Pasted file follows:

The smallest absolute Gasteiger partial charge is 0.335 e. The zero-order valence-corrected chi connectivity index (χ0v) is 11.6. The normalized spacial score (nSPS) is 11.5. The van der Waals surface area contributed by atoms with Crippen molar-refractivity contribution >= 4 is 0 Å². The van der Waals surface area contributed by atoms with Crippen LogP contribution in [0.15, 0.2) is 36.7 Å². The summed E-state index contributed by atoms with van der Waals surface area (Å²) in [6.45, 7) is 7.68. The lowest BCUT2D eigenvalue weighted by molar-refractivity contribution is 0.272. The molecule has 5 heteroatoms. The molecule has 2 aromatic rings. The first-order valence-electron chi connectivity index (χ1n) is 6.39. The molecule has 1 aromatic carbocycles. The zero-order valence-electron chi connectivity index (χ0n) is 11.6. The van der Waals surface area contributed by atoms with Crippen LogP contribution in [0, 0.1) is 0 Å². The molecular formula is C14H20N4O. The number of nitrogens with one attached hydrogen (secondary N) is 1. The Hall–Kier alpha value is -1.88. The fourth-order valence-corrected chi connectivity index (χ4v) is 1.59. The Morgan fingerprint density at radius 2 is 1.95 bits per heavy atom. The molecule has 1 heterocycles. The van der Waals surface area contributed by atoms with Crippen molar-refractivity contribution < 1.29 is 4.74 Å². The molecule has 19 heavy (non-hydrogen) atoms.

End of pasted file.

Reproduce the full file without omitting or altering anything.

The smallest absolute Gasteiger partial charge is 0.335 e. The zero-order valence-corrected chi connectivity index (χ0v) is 11.6. The normalized spacial score (nSPS) is 11.5. The van der Waals surface area contributed by atoms with Crippen molar-refractivity contribution >= 4 is 0 Å². The van der Waals surface area contributed by atoms with Crippen LogP contribution in [0.15, 0.2) is 36.7 Å². The summed E-state index contributed by atoms with van der Waals surface area (Å²) in [6.45, 7) is 7.68. The lowest BCUT2D eigenvalue weighted by molar-refractivity contribution is 0.272. The molecule has 5 heteroatoms. The molecule has 2 aromatic rings. The first-order valence-electron chi connectivity index (χ1n) is 6.39. The molecule has 1 aromatic carbocycles. The zero-order valence-electron chi connectivity index (χ0n) is 11.6. The van der Waals surface area contributed by atoms with Crippen LogP contribution in [0, 0.1) is 0 Å². The molecular formula is C14H20N4O. The number of nitrogens with one attached hydrogen (secondary N) is 1. The Hall–Kier alpha value is -1.88. The fourth-order valence-corrected chi connectivity index (χ4v) is 1.59. The Morgan fingerprint density at radius 2 is 1.95 bits per heavy atom. The molecule has 1 heterocycles. The van der Waals surface area contributed by atoms with Crippen molar-refractivity contribution < 1.29 is 4.74 Å². The molecule has 19 heavy (non-hydrogen) atoms.